Monday, May 21, 2018

Space Mountain and Mickey Mouse

 First of all, happy Victoria Day to my faithful commenter Cory Gross!

What exactly defines a Disney-quality theme park experience? There seems to be broad agreement that Disney is the gold standard in theme park design, but what exactly does WDI do that gives its output that little extra edge? Does it even do anything all that differently anymore, or is it just coasting on its reputation? Something that troubles me a bit is the tendency for the mainstream public to judge attractions according to just two factors: 1) how kinetically exciting (fast, bumpy, etc.) is it, and 2) does it feature characters I like? Hence a phrase I have coined which also serves as the title of this post: Space Mountain and Mickey Mouse.
It's easy to be dismissive of this mindset, to brush these people off as ignorant, imperceptive, shallow, or whatever buzzword gives you the maximum sense of superiority over them, but I am coming around to the idea that it's largely not their fault. Nor is it entirely WDI's fault. Or even Upper Management's fault, although as the ones with the lion's share of the power to change it, they need to own it.
The “Space Mountain” half of the equation is easy enough to explain: it's part of the overall cultural emphasis on speed and thrills. You could probably get an entire series of essays out of examining the reasons behind this larger trend, but that's not the kind of sociology project I'm suited for. I'd rather tackle the “Mickey Mouse” portion, which seems to me to be less obvious, and therefore more interesting to speculate about.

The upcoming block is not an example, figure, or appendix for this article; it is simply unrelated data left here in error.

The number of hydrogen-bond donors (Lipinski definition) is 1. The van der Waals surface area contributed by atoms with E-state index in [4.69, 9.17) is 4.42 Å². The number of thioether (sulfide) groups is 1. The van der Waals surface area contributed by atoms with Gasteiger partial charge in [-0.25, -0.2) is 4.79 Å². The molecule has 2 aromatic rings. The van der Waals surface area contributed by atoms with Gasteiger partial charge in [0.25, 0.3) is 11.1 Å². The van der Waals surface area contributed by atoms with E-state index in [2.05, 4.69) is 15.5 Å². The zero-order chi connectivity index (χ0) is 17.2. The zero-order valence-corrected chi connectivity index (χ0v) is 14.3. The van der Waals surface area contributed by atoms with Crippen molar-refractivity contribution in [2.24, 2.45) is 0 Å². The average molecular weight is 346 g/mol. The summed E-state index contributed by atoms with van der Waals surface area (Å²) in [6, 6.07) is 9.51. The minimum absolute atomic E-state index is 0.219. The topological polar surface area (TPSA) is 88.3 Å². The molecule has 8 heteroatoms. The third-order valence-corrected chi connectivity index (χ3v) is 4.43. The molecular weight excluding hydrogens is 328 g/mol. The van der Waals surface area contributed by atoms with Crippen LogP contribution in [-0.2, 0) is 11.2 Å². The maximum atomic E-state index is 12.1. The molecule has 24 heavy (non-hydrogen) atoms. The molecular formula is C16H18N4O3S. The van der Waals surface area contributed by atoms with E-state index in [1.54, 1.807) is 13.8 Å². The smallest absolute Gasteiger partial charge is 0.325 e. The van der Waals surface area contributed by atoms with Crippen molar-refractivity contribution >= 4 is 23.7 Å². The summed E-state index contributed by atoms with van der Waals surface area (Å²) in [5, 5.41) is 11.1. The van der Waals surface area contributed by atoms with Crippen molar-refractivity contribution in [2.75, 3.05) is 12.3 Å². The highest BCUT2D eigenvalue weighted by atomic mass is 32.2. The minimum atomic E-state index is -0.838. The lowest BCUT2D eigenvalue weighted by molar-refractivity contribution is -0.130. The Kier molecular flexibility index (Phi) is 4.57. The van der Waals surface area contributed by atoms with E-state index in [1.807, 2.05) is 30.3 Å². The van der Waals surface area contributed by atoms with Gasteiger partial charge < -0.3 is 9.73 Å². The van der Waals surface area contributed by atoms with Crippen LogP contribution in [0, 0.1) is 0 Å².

I'm starting to think it's actually, at least in part, a generational thing.

Monday, May 14, 2018

Sentimental Paleontology: The Other Space

Let's not lose perspective: the Tomorrowland Problem is old. You could make a case for it being as old as Disneyland itself—we all know that Tomorrowland was the one area that was severely skimped on back in 1955 due to time and budget shortfalls, and what was there was so immediately dated that the land received a major upgrade before the park turned five. What we don't acknowledge as often is that said major upgrade already represented a partial departure from the themes of science, technology, and realistic futurism in favor of a dose of pure fantasy. The Submarine Voyage—a celebration of technological achievements allowing humanity to explore parts of the world that were previously completely inaccessible—was also a veritable showcase of popular myths about the ocean, presented as though they were as real as the coral reefs.
And honestly...I have trouble figuring out why. This early in the game, the Imagineers could hardly have been running short of futuristic inspiration. Did they think a realistic undersea voyage was too boring? If so, why create the Submarine Voyage to begin with? If, on the the other hand, the fantasy material was included due to the attraction's location on the boundary between Tomorrowland and Fantasyland, why don't we see more crossover content in other boundary attractions that debuted in this era?
Moreover, several years down the line, the “World on the Move” Tomorrowland makeover would have been the perfect opportunity to refine the Submarine Voyage into something more on-point. But instead, the Imagineers doubled down on the fantasy by adding live mermaid performers to the Lagoon. That experiment didn't last, for reasons that vary depending upon who's telling the story,* but the overall point is that this ride has been part of Tomorrowland almost since the beginning, and its most fantastic aspect was immediately established as its most iconic.
They've never really known what to do with Tomorrowland.

The mythical aquatic singing sirens...of the future!

Monday, May 7, 2018

Armchair Imagineering: The Ideal Kingdom